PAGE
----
On November 6, 2017, New York City Mayor Bill de Blasio signed into law an amendment to the City’s administrative code which would afford leave time to victims of family offense matters, sexual offenses, stalking, and human trafficking, and their family members.  The amendment will take effect 180 days after the Mayor’s signing (May 5, 2018), and New York City will join a host of other states and municipalities that already provide similar leave time for domestic violence victims and their families.

Chapter 8 of Title 20 to the NYC Administrative Code, previously titled the “Earned Sick Time Act,” will now be referred to as the “Earned Safe and Sick Time Act.”  Under the amendment, employers with five or more employees are required to provide a minimum of one hour of safe/sick time for every thirty (30) hours worked by an employee.  Employers are not required to provide more than forty (40) hours of safe/sick time in a calendar year.

A covered employee who is a victim or who has a family member who has been the victim of a family offense matter, sexual offense, stalking, or human trafficking is entitled to use safe time for any of the following reasons:

  • To obtain services from a domestic violence shelter, rape crisis center, or other shelter or services program for relief from a family offense matter, sexual offense, stalking, or human trafficking;
  • To participate in safety planning, temporarily or permanently relocate, or take other actions to increase the safety of the employee or employee’s family members from future family offense matters, sexual offenses, stalking, or human trafficking;
  • To meet with a civil attorney or other social service provider to obtain information and advice on, and prepare for or participate in any criminal or civil proceeding, including but not limited to, matters related to a family offense matter, sexual offense, stalking, human trafficking, custody, visitation, matrimonial issues, orders of protection, immigration, housing, discrimination in employment, housing, or consumer credit;
  • To file a complaint or domestic incident report with law enforcement;
  • To meet with a district attorney’s office;
  • To enroll children in a new school; or
  • To take other actions necessary to maintain, improve, or restore the physical, psychological, or economic health or safety of the employee or the employee’s family member or to protect those who associate or work with the employee.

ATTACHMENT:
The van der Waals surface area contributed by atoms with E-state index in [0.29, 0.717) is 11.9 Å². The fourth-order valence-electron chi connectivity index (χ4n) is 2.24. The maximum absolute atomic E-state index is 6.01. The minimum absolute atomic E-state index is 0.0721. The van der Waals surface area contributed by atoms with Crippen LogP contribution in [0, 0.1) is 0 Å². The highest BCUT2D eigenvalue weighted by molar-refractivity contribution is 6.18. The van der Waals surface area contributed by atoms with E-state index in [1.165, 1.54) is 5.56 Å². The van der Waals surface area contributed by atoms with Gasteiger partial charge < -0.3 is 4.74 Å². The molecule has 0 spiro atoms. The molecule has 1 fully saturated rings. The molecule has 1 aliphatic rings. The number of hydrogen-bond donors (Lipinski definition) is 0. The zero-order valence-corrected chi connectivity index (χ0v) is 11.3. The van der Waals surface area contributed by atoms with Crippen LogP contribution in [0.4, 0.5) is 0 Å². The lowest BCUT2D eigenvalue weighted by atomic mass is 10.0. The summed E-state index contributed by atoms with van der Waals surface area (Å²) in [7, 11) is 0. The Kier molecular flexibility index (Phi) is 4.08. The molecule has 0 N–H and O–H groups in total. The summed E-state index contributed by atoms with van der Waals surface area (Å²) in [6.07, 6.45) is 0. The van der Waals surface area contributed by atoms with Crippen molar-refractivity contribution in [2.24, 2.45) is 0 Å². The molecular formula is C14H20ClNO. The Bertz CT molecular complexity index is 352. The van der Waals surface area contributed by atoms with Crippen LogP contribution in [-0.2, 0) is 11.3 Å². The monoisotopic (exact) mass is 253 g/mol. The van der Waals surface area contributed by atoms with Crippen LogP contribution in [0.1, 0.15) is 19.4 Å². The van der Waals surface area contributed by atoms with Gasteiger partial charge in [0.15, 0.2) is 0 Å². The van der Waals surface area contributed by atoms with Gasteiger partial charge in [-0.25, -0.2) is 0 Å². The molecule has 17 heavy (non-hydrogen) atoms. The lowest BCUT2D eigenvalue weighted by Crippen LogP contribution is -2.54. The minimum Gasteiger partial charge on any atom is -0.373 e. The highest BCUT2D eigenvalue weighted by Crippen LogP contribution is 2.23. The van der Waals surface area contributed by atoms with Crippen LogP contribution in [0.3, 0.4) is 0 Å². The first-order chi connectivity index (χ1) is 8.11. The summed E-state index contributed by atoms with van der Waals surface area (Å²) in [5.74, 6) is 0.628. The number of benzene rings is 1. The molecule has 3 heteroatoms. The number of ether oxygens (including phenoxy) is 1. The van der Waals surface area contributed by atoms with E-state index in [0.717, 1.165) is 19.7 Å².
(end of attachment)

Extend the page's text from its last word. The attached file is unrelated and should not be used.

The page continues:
Employers may request documentation for an absence of more than three (3) consecutive work days for safe time.  Documentation signed by an employee or volunteer of a victim services agency, an attorney, a member of the clergy, or a medical or other professional service provider constitutes reasonable documentation under the Act.  The production of a police or court record, or even a notarized letter from the employee explaining his/her need to take safe leave may also be considered reasonable documentation.  Employers are prohibited from requiring that the documentation specify the details of the family offense matter, sexual offense, stalking, or human trafficking.

Employers are required to provide notice to employees of their right to safe leave within thirty (30) days of the amendment’s effective date.

In January 2017, the New York State Senate introduced a bill which would amend the State Labor Law to similarly provide unpaid leaves of absence for victims of domestic or sexual violence.  To date, this bill — Senate Bill S2856 — remains before the Senate Labor Committee and has not yet been calendared for presentation before the State Senate.  Versions of this bill have been introduced by the State Senate in prior years without much success.  However, in light of New York City’s recent addition of safe time, the presentation and passage of this bill may be more likely than in previous years.